Latest From the Washington Capitals Rumor Mill: Samsonov, Carlson, Trotz, Leonsis

Here is the latest from the Washington Capitals “rumor mill” for the week ending 4/20. 


John CarlsonAccording to Ray Ferraro of TSN, Carlson’s next contract will be 7×7 (seven years for seven million per). He also thinks Carlson will be avoiding options in Canada. “It won’t be 5 years …7x $7mm..can’t believe for a second he would sign in Canada.” TSN Hockey Insider Bob McKenzie assessed Carlson’s market value on Friday morning, and he believes Carlson could become one of league’s top 10 highest-paid blueliners. “…..he’s going to get a six or a seven-year deal at $7 million-plus, is what he’s going to get,” McKenzie told TSN Radio Edmonton 1260. “That’s going to be the market value. And I don’t know if he’s going to get it from Washington. If he is, they’re going to probably have to move a few pieces around or what have you.

Ilya SamsonovAccording to Aivis Kalnins, Capitals goalie prospect Ilya Samsonov will be signing with the team after April 30th. His current KHL contract expires on that date. With the Bears season now complete, it will be interesting to see how the Capitals begin to acclimate Samsonov and ease him into the system. Regardless, goalie depth in Hershey next season will obviously be a strength of the Bears.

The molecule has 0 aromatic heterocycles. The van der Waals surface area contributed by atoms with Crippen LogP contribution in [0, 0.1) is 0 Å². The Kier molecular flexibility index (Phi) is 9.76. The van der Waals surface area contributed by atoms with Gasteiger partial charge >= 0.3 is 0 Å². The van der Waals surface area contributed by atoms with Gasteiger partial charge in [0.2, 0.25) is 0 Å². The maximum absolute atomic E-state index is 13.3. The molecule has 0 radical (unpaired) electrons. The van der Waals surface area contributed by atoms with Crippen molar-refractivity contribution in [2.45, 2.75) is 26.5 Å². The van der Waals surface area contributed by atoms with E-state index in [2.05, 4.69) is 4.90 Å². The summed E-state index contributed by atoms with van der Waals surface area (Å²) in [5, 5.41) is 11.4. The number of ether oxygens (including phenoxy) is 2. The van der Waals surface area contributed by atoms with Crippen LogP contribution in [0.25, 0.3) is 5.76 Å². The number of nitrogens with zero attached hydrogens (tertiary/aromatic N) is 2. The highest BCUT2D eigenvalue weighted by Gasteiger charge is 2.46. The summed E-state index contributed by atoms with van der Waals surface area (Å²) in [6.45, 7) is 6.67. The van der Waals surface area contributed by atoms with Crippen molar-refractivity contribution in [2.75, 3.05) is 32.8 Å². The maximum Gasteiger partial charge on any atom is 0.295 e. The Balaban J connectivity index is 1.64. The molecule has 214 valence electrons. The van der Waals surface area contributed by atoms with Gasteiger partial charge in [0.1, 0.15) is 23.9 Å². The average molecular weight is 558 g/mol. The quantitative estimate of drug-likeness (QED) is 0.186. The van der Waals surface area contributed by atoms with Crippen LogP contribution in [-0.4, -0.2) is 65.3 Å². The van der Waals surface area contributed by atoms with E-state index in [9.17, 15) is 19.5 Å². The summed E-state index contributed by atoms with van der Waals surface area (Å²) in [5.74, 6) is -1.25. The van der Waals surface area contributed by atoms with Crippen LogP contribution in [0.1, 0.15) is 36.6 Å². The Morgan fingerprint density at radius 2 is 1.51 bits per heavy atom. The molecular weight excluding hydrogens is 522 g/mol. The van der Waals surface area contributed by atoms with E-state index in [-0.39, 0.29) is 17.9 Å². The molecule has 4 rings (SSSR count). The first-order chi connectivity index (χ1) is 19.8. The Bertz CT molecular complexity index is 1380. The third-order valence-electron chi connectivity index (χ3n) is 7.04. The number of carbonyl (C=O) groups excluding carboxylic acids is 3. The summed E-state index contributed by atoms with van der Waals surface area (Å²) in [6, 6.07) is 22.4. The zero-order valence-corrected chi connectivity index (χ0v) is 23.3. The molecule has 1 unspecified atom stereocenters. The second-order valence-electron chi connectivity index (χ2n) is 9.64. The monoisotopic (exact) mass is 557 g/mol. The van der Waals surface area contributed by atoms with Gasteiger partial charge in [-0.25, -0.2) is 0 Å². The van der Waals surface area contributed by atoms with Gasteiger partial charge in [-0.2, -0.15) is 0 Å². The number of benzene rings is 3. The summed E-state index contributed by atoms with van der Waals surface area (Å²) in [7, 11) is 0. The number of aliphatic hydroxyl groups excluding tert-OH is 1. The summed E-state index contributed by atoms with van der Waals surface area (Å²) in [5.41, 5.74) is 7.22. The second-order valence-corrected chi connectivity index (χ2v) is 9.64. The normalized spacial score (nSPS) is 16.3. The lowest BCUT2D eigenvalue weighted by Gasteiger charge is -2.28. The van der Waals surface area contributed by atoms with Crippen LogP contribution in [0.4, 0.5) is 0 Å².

Barry Trotz, Brian MacLellanAccording to @DellowHockey, via Doug Maclean, the relationship between Barry Trotz and Capitals GM Brian MacLellan has been strained as of late, and possibly as far back as last summer. It’s looking more and more likely that Trotz will not be back next season, barring a deep run in the playoffs.

Ted LeonsisIn a recent article by Darren Rovell of ESPN, Ted Leonsis is making it known that on-site gambling at Capital One Arena is something he is pushing for. “If Leonsis has his way, fans are betting in his arena, on his app, making and tracking their bets using data prepared by a company that he partially owns.”